On 13 November 1872, from the window of his hotel in Le Havre, Claude Monet painted a view of the port through the mist. Exhibited two years later under the title Impression, soleil levant [Impression, Sunrise] (1872, Paris, Musée Marmottan Monet), the work inspired critic Louis Leroy to coin the term Impressionist, thus giving a name to the group formed by Monet and his friends.
In 2022, the Musée Marmottan Monet
celebrates the 150th anniversary of the centrepiece of its collections, Impression, soleil levant [Impression, Sunrise] and pays tribute to it through the exhibition Facing the Sun: The Celestial Body in the Arts from 21 September 2022 to 29 January 2023.
Albrecht Dürer, Luca Giordano, Pierre-Paul Rubens, Claude Gellée known as Le Lorrain, Joseph Vernet, Mallord William Turner, Gaspar David Friedrich, Gustave Courbet, Eugène Boudin, Camille Pissarro, Paul Signac, André Derain, Maurice Denis, Félix Vallotton, Laurits Tuxen, Edvard Munch, Otto Dix, Otto Freundlich, Sonia Delaunay, Wladimir Baranov-Rossiné, Joan Miró, Alexander Calder, Otto Piene, Gérard Fromanger, and Vicky Colombet are just some of the masters featured in this exhibition, in honour of the most illustrious sunrise ever known in art history.
With almost one hundred works, coming from fifty-three lenders, this exhibition retraces the history of the representation of the sun in the arts from antiquity to the present day. A unique ensemble of drawings, paintings, photographs, and measuring instruments from the Paris Observatory, illustrate the developments in astronomy over the centuries, in resonance with the Press Kit evolution of landscape and atmospheric painting.
Early depictions of the sun as a red orb by the Egyptians, as a male figure called Helios, Apollo, and Phoebus by the Greeks, and as a sun-god in Ancient Romethe incarnation of an essential vital impetusopen the exhibition. An ivory plate, precious illuminations, and some remarkable tarot cards, are followed by paintings from the Middle Ages and the Renaissance, where viewers are presented with an alternative type of sun. Once monotheism reigned in the Christian West, this celestial body lost its importance. The sun was no longer a creator, but the creation of a god in the likeness of man (cf. The Holy Bible, The Creation of the Sky and the Moon). The representation of the sun, reduced to a circle with a human face, became rare and, with its complement the moon, formed the backdrop to certain illustrations, such as that of the crucifixion (Anonymous, Master of Valencia, Crucifixion, 1450/1460, Thyssen Bornemisza Museum, Madrid).
The falls of Icarus and Phaeton portrayed in the 17th century by the Italian Saraceni (Capodimonte Museum, Naples) and Dutchman Goltzius (BNF, Paris), and in the 18th century by Frenchman Henri-Antoine de Favanne (Musée des beaux-arts, Tours) bear witness to the durability of the mythological themes that had become the prerogative of leading sovereigns, such as the Sun King, Louis XIV. The French monarch had a sunrise with the chariot of Apollo (Le lever du Soleil, Charles de La Fosse, Musée des beaux-arts, Rouen) painted as a decoration for his apartments at Versailles. This same monarch founded the Observatoire Astronomique de Paris in 1667, which would become an important centre of scientific research. In fact, the figure of the astronomer proliferated after Copernicuss discoveries, and can be seen in this exhibition in a painting by Luca Giordano (Musée des beaux-arts, Chambéry). By demonstrating that the earth turned on its own axis and around the sun (and not the other way around), the astronomer was at the origin of a veritable revolution that had similar repercussions on the arts. The desire to represent the world as it really was found an echo in the emergence and development of landscape painting. The theme of nature bathed in the light of the sun, with sunrises and sunsets, also appeared. The works of Pierre-Paul Rubens (Musée du Louvre, Paris), Claude Gellée known as Le Lorrain (Musée du Louvre, Paris), Joseph Vernet (Dulwich Picture Gallery, London), William Turner, Caspar David Friedrich, Gustave Courbet, and Eugène Boudin all depict this evolution, of which Monets Impression, soleil levant is one of the leading examples.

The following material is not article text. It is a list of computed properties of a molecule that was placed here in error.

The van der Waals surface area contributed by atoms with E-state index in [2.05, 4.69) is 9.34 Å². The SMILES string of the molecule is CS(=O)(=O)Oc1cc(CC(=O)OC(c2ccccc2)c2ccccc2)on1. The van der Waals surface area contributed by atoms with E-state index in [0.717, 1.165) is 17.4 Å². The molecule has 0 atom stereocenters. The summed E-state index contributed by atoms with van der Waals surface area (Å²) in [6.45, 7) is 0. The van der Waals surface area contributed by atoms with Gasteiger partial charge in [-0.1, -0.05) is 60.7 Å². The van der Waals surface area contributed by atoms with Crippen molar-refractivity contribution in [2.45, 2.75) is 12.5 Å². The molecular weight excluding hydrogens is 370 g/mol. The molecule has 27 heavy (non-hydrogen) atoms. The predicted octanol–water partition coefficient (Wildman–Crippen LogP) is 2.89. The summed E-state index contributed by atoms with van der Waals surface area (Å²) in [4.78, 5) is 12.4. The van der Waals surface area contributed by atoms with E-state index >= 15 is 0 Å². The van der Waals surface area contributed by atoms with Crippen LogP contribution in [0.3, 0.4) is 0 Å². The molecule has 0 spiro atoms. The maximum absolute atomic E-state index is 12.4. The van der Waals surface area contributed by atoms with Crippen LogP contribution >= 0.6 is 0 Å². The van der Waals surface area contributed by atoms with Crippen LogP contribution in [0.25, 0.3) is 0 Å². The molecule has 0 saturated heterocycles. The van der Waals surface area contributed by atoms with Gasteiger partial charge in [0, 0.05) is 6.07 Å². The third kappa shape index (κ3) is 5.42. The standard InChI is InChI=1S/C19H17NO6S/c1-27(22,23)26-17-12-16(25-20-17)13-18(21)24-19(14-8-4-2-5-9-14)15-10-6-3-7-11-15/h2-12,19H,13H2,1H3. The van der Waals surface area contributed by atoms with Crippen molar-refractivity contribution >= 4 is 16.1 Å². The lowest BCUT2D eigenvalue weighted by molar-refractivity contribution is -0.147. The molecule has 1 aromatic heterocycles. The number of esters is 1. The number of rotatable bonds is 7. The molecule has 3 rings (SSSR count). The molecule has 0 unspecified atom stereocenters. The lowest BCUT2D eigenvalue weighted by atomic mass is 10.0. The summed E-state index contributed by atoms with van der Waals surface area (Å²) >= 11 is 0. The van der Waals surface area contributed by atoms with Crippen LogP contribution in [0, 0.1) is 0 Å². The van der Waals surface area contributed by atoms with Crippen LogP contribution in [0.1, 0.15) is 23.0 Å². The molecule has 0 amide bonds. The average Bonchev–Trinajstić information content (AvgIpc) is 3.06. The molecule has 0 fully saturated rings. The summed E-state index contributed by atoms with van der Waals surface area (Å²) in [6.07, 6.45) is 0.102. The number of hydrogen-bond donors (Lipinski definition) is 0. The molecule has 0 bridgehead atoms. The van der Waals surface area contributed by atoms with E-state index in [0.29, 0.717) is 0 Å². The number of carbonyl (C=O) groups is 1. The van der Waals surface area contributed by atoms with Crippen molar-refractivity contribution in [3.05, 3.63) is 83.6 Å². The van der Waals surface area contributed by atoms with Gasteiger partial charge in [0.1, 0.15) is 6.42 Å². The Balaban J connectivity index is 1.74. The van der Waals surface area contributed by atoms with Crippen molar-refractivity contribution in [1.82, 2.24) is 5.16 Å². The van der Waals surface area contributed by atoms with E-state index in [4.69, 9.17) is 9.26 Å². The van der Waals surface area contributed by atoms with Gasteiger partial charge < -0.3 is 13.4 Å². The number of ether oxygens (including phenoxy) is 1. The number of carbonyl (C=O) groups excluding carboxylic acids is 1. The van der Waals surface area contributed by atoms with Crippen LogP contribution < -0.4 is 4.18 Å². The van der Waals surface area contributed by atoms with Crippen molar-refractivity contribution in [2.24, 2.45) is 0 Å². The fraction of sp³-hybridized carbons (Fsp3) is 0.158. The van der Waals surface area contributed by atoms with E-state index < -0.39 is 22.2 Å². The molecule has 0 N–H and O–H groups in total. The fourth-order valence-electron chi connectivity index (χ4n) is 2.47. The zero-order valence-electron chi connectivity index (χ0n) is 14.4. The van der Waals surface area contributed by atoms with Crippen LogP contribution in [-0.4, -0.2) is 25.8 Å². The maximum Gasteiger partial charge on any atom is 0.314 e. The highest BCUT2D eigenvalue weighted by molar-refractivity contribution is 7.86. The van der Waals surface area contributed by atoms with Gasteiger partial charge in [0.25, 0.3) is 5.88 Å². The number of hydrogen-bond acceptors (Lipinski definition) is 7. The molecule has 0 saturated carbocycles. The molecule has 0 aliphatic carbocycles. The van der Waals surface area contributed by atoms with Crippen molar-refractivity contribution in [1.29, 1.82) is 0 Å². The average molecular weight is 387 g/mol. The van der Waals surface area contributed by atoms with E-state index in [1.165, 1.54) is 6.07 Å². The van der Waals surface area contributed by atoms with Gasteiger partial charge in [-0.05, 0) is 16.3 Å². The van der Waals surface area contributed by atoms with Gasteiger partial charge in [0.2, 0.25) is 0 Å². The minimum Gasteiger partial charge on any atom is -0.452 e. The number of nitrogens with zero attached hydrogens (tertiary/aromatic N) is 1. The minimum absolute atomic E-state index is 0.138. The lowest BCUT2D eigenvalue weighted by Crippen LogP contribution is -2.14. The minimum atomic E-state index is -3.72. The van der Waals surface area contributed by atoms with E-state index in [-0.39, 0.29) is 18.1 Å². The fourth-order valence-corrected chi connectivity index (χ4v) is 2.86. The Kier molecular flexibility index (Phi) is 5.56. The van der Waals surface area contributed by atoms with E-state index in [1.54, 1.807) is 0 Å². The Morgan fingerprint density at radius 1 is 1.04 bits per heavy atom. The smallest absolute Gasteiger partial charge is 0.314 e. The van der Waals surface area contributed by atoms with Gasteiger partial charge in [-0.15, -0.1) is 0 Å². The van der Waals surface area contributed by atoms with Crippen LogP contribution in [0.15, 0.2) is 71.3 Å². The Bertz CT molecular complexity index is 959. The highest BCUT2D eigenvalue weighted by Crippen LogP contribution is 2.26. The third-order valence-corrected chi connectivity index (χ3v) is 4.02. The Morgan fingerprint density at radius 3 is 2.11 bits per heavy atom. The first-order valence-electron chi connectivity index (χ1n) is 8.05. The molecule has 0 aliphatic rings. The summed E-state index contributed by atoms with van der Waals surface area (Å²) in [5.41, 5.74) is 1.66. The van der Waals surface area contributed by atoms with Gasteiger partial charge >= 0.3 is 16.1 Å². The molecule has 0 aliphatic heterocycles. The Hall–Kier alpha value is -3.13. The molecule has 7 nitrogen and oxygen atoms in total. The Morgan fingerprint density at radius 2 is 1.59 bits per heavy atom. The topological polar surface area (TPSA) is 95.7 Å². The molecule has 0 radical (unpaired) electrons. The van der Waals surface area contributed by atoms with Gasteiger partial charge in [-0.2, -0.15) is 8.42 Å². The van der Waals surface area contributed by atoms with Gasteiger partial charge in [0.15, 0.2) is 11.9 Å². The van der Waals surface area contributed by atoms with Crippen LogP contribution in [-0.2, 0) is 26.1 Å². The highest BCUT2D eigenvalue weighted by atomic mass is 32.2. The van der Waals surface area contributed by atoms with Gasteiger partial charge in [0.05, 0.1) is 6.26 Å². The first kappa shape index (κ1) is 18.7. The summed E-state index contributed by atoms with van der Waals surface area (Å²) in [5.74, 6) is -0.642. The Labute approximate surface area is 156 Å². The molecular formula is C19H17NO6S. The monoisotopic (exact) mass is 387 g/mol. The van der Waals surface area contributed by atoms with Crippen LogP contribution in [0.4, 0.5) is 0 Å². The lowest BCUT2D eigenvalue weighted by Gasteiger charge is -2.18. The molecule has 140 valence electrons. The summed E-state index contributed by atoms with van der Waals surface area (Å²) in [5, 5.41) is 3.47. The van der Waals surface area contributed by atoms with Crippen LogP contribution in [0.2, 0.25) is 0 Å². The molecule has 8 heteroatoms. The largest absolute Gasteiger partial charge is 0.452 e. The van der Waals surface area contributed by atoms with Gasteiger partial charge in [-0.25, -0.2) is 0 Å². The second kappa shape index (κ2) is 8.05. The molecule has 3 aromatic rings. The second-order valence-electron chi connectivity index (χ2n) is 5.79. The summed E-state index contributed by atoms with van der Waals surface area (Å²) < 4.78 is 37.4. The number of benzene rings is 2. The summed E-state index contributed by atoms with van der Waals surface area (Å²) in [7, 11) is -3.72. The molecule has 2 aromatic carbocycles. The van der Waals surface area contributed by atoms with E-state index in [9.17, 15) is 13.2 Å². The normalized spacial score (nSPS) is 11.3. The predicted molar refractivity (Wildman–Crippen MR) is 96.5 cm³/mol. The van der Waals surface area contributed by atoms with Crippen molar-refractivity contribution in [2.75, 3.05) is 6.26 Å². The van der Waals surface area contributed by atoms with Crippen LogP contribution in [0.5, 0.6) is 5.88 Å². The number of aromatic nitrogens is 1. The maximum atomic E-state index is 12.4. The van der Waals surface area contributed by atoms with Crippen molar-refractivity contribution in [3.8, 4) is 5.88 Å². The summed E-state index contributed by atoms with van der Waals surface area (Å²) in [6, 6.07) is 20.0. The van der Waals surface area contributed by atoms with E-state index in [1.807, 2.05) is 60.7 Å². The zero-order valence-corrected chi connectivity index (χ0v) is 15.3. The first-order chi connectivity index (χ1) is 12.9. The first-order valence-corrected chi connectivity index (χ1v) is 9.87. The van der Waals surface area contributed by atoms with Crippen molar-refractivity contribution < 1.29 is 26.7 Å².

The years 1880-1914 marked a new stage. In addition to the science of observation that was astronomy, came astrophysics, which now made it possible to study the physical nature of celestial bodies. These major scientific developments, widely reported in the press of the day, resulted in increasing knowledge of the sun, whose chemical composition was now known. Thus, the sun became a subject of study in its own right and a theme in itself for many artists, who no longer painted just a landscape dominated in the distance by the sun, but the actual sun itself, even in the smallest of compositions. Each artistic movement offered its own distinct vision of the celestial body: naturalist and harmonious for Nordic painters Valdemar Schønheyder Møller, Laurits Tuxen, Anna Ancher; symbolist for Félix Vallotton; and poetic for Fauvist artist André Derain, the Orphist Delaunay, and Futurist Wladimir Baranov-Rossiné. It was depicted in an expressionist, even tragic vein by Albert Trachsel, Otto Dix, and Edvard Munch...
Circa 1920, there was yet another revolution: Einsteins theory of general relativity established that the universe was in perpetual expansion, and disrupted this artistic confrontation with the sun.
The poetic constellations of Miró and the mobiles by Calder reflect this expansion of space. In this immensity that is perpetually growing, the sun was now nothing more than a modest star, albeit still dazzling in Richard Warren Poussette-Darts work, or destined to disappear in Pienes. Gérard Fromangers LImpression soleil levant, 2019 reflects this change, by renewing from space, the point of view offered by Monet one hundred-and-fifty years previously. This piece by Fromanger closes the exhibition.